Oxytocin secretion in response to cholecystokinin and food: differentiation of nausea from satiety

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Science  13 Jun 1986:
Vol. 232, Issue 4756, pp. 1417-1419
DOI: 10.1126/science.3715453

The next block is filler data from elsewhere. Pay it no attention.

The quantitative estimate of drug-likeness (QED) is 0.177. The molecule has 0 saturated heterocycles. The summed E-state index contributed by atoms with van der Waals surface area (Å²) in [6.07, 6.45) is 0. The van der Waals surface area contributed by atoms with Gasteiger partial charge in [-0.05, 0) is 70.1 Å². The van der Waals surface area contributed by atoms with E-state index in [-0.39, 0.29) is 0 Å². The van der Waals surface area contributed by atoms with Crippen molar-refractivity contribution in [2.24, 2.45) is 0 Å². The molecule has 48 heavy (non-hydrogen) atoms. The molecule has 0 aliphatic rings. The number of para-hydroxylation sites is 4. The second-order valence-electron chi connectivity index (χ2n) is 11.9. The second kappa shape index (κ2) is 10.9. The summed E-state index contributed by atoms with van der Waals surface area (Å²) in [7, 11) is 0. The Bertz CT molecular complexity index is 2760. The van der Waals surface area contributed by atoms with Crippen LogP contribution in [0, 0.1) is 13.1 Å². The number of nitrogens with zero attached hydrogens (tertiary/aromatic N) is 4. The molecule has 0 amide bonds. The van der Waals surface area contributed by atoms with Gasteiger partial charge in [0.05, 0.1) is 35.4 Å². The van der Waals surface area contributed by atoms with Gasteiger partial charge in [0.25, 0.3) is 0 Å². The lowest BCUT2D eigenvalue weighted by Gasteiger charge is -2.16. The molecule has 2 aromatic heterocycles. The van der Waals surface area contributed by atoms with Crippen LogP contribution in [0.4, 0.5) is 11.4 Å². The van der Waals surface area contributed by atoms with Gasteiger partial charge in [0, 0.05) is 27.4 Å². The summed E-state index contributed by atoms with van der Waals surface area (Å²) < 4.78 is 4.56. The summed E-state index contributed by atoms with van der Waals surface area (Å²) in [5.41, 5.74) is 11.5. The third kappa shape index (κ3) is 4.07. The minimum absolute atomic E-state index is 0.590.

Administration of cholecystokinin (CCK) to rats caused a dose-dependent increase in plasma levels of the neurohypophyseal hormone oxytocin (OT). The OT secretion was comparable to that found in response to nausea-producing chemical agents that cause learned taste aversions. The effect of CCK on OT secretion was blunted after gastric vagotomy, as was the inhibition of food intake induced by CCK. Food ingestion also led to elevated plasma OT in rats, but CCK and aversive agents caused even greater OT stimulation. Thus, after administration of large doses of CCK, vagally mediated activation of central nausea pathways seems to be predominantly responsible for the subsequent decrease in food intake. Despite their dissimilar affective states, both nausea and satiety may activate a common hypothalamic oxytocinergic pathway that controls the inhibition of ingestion.

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